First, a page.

September 18, 2014 The Royal and Ancient Golf Club at St. Andrews is no longer just for men. The R&A became the latest golf club to end years of male-only exclusivity when its members voted overwhelmingly in favor of inviting women. The vote was effective immediately. "I can confirm that The Royal & Ancient Golf of St. Andrews is now a mixed membership club," R&A secretary Peter Dawson said in a statement. Dawson said more than three-quarters of the club's 2,500 members worldwide voted, with 85 percent in favor. The members also voted to fast-track a "significant" number of women to join in the next few months. Augusta National, home of the Masters, decided two years ago to invite women to join. Unlike the R&A, Augusta National did not have a written policy that banned women. Former Secretary of State Condoleezza Rice and South Carolina financier Darla Moore were the first female members. While the R&A members have access to the clubhouse behind the first tee at the Old Course, they belong to a club, not a golf course. The seven golf courses at St. Andrews are open to the public. The Royal & Ancient governs golf everywhere in the world except for the United States and Mexico. http://www.cbsnews.com/news/royal-and-ancient-golf-club-votes-to-admit-female-members/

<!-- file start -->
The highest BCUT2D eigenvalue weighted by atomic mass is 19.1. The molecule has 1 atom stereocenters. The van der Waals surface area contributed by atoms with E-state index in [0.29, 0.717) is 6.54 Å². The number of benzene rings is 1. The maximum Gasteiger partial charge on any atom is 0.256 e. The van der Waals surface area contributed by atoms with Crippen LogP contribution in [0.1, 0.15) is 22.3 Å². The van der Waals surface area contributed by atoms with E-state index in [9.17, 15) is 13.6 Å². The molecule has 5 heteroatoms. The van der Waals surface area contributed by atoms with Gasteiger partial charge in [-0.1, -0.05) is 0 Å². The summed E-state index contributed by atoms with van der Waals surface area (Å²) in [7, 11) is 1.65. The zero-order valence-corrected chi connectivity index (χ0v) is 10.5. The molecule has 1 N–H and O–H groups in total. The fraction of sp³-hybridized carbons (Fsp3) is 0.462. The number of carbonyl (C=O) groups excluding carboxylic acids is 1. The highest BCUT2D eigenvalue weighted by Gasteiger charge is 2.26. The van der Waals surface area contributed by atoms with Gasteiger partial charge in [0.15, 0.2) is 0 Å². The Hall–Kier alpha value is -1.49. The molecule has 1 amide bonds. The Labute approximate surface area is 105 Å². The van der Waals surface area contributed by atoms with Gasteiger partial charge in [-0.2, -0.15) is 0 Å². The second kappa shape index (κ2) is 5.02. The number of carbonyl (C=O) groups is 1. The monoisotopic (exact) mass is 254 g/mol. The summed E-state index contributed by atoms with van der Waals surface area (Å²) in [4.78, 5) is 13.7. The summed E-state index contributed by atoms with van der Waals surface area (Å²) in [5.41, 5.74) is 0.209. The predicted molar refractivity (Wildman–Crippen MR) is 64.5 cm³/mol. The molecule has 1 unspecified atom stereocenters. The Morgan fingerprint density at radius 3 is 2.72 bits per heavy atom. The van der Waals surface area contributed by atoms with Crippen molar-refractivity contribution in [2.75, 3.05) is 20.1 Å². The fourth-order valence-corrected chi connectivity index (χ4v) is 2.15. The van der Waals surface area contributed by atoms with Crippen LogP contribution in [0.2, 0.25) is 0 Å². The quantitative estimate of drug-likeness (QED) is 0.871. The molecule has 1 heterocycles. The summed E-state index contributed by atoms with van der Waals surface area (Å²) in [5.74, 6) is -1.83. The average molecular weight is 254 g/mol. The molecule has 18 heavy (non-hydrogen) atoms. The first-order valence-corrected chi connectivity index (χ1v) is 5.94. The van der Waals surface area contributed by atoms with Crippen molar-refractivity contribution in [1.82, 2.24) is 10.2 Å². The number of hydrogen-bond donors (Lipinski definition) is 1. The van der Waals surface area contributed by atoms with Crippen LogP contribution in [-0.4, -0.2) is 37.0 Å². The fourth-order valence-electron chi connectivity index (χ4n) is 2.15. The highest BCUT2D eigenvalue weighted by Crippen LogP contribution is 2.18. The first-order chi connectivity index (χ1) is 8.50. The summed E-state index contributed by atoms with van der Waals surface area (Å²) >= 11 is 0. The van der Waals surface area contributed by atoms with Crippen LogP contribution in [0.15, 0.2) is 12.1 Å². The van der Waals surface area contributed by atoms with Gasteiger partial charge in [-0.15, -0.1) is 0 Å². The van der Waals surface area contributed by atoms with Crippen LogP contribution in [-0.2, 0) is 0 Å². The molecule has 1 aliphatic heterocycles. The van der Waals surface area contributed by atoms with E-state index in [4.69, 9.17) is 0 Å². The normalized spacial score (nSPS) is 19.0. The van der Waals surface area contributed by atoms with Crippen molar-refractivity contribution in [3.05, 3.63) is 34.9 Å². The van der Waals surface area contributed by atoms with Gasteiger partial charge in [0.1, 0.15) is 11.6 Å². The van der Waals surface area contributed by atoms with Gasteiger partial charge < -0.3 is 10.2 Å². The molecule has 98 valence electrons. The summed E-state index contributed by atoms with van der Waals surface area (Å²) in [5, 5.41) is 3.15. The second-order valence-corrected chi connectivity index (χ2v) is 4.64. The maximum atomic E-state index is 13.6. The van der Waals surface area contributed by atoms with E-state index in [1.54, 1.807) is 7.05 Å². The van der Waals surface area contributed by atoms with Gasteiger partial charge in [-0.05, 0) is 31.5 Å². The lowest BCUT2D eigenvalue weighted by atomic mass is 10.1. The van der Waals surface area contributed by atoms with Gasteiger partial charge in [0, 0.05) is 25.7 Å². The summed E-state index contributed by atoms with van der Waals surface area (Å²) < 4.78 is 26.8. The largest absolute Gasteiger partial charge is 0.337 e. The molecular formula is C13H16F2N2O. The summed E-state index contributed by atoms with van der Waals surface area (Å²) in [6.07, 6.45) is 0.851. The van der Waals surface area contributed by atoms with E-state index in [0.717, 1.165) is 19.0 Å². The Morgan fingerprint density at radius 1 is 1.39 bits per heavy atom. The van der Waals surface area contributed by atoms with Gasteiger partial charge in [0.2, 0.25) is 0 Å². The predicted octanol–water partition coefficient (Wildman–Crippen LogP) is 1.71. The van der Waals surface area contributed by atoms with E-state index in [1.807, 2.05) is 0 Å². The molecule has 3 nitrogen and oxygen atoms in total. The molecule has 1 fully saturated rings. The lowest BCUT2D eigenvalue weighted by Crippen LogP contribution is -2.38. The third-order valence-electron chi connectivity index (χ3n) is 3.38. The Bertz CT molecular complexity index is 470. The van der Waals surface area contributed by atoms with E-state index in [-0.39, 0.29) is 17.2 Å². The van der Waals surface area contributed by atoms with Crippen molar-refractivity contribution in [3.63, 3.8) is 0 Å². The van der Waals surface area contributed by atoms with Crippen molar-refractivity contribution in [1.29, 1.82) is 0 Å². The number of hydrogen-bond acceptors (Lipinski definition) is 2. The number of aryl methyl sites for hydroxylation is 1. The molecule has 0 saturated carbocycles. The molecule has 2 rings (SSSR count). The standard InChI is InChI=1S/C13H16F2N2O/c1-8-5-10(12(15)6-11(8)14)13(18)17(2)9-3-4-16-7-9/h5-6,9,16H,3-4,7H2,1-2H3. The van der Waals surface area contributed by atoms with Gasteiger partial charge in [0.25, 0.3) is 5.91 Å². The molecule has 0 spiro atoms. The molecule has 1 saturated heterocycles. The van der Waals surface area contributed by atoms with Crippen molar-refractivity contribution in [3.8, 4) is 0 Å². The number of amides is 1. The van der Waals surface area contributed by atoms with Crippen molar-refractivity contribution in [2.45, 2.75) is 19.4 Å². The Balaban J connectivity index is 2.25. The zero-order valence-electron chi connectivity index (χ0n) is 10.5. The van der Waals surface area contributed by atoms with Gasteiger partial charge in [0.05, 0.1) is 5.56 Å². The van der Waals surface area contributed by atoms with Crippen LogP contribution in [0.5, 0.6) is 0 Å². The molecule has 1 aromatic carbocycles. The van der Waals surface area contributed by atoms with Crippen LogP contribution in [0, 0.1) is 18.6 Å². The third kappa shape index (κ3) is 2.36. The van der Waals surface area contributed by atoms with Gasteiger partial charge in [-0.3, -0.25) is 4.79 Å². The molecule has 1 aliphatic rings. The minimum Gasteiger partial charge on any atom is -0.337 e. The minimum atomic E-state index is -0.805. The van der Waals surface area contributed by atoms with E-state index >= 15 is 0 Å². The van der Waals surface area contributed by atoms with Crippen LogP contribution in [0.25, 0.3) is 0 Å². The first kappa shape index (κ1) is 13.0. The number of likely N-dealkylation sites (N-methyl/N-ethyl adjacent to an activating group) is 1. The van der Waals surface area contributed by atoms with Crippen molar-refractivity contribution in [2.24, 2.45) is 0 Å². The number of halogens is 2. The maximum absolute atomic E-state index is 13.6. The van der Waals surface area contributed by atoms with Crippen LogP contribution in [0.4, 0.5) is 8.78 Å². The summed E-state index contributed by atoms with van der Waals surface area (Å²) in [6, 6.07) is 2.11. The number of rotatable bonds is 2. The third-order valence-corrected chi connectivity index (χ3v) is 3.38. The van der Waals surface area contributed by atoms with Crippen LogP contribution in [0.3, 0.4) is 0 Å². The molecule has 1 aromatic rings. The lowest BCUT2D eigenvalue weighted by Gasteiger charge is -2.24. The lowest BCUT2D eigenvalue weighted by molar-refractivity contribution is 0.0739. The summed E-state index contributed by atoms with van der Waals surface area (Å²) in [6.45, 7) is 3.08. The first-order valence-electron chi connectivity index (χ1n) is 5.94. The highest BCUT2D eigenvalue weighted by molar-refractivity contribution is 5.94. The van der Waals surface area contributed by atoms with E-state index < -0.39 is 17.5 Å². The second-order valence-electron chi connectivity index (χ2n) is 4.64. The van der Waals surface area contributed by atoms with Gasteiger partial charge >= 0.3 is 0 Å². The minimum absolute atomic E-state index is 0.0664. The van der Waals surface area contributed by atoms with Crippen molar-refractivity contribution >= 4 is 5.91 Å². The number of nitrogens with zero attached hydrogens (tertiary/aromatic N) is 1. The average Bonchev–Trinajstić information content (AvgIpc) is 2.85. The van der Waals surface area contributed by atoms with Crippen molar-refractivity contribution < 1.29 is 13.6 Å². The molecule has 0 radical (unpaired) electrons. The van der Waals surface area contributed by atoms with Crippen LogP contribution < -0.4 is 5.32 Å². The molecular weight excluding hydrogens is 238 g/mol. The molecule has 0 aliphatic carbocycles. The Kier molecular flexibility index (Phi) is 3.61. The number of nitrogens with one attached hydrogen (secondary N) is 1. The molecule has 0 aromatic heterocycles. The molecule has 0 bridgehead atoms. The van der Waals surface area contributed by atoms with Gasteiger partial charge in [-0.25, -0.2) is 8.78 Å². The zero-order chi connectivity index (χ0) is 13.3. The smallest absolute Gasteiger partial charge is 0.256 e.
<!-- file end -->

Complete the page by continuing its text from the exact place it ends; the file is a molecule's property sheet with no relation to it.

Millennials have surpassed Baby Boomers as the nation’s largest living generation, according to released this month by the U.S. Census Bureau. Millennials, whom we define as those ages 18-34 in 2015, now number 75.4 million, surpassing the 74.9 million Baby Boomers (ages 51-69). And Generation X (ages 35-50 in 2015) is projected to pass the Boomers in population by 2028. Generations are analytical constructs, and developing a popular and expert consensus on what marks the boundaries between one generation and the next takes time. Pew Research Center has established that the oldest “Millennial” was born in 1981. To distill the implications of the census numbers for generational heft, this analysis assumes that the youngest Millennial was born in 1997. With immigration adding more numbers to its group than any other, the Millennial population is projected to peak in 2036 at 81.1 million. http://www.pewresearch.org/fact-tank/2016/04/25/millennials-overtake-baby-boomers/